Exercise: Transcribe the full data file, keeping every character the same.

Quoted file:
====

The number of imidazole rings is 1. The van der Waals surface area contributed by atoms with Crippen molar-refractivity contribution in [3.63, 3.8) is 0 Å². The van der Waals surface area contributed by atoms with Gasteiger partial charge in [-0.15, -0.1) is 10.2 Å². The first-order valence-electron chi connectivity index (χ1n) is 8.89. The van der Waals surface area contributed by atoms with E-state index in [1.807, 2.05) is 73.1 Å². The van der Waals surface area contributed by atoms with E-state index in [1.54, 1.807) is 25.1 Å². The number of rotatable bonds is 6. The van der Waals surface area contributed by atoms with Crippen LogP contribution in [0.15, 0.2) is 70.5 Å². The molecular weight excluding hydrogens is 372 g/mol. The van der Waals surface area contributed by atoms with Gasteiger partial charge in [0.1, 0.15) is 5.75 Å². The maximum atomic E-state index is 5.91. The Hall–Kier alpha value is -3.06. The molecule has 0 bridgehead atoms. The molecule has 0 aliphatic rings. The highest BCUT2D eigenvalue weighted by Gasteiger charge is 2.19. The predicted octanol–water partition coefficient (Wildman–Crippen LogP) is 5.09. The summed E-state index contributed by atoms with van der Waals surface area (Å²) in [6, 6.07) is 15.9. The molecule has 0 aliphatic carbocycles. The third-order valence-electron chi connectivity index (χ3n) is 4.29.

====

The number of imidazole rings is 1. The van der Waals surface area contributed by atoms with Crippen molar-refractivity contribution in [3.63, 3.8) is 0 Å². The van der Waals surface area contributed by atoms with Gasteiger partial charge in [-0.15, -0.1) is 10.2 Å². The first-order valence-electron chi connectivity index (χ1n) is 8.89. The van der Waals surface area contributed by atoms with E-state index in [1.807, 2.05) is 73.1 Å². The van der Waals surface area contributed by atoms with E-state index in [1.54, 1.807) is 25.1 Å². The number of rotatable bonds is 6. The van der Waals surface area contributed by atoms with Crippen LogP contribution in [0.15, 0.2) is 70.5 Å². The molecular weight excluding hydrogens is 372 g/mol. The van der Waals surface area contributed by atoms with Gasteiger partial charge in [0.1, 0.15) is 5.75 Å². The maximum atomic E-state index is 5.91. The Hall–Kier alpha value is -3.06. The molecule has 0 bridgehead atoms. The molecule has 0 aliphatic rings. The highest BCUT2D eigenvalue weighted by Gasteiger charge is 2.19. The predicted octanol–water partition coefficient (Wildman–Crippen LogP) is 5.09. The summed E-state index contributed by atoms with van der Waals surface area (Å²) in [6, 6.07) is 15.9. The molecule has 0 aliphatic carbocycles. The third-order valence-electron chi connectivity index (χ3n) is 4.29.